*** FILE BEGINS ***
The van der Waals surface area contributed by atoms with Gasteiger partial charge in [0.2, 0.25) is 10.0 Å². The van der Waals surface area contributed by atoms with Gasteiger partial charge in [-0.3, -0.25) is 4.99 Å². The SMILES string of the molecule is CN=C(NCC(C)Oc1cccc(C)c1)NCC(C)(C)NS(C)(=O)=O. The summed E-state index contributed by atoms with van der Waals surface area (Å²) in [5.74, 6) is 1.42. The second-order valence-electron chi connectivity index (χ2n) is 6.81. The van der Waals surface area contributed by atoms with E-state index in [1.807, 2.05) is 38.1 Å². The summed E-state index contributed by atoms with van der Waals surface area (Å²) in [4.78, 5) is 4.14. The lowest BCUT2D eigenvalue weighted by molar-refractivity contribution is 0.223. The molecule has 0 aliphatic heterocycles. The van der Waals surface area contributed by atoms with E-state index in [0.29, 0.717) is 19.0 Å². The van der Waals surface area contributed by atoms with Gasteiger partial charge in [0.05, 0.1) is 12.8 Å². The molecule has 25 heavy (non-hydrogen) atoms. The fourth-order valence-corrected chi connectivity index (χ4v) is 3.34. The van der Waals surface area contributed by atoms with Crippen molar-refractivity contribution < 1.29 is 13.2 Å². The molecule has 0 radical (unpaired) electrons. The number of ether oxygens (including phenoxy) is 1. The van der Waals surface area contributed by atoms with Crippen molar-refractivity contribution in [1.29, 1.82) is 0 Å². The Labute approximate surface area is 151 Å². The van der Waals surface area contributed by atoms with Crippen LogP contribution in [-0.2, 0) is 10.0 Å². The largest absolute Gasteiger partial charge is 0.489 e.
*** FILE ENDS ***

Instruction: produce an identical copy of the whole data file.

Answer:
The van der Waals surface area contributed by atoms with Gasteiger partial charge in [0.2, 0.25) is 10.0 Å². The van der Waals surface area contributed by atoms with Gasteiger partial charge in [-0.3, -0.25) is 4.99 Å². The SMILES string of the molecule is CN=C(NCC(C)Oc1cccc(C)c1)NCC(C)(C)NS(C)(=O)=O. The summed E-state index contributed by atoms with van der Waals surface area (Å²) in [5.74, 6) is 1.42. The second-order valence-electron chi connectivity index (χ2n) is 6.81. The van der Waals surface area contributed by atoms with E-state index in [1.807, 2.05) is 38.1 Å². The summed E-state index contributed by atoms with van der Waals surface area (Å²) in [4.78, 5) is 4.14. The lowest BCUT2D eigenvalue weighted by molar-refractivity contribution is 0.223. The molecule has 0 aliphatic heterocycles. The van der Waals surface area contributed by atoms with E-state index in [0.29, 0.717) is 19.0 Å². The van der Waals surface area contributed by atoms with Gasteiger partial charge in [0.05, 0.1) is 12.8 Å². The molecule has 25 heavy (non-hydrogen) atoms. The fourth-order valence-corrected chi connectivity index (χ4v) is 3.34. The van der Waals surface area contributed by atoms with Crippen molar-refractivity contribution < 1.29 is 13.2 Å². The molecule has 0 radical (unpaired) electrons. The number of ether oxygens (including phenoxy) is 1. The van der Waals surface area contributed by atoms with Crippen molar-refractivity contribution in [1.29, 1.82) is 0 Å². The Labute approximate surface area is 151 Å². The van der Waals surface area contributed by atoms with Crippen LogP contribution in [-0.2, 0) is 10.0 Å². The largest absolute Gasteiger partial charge is 0.489 e.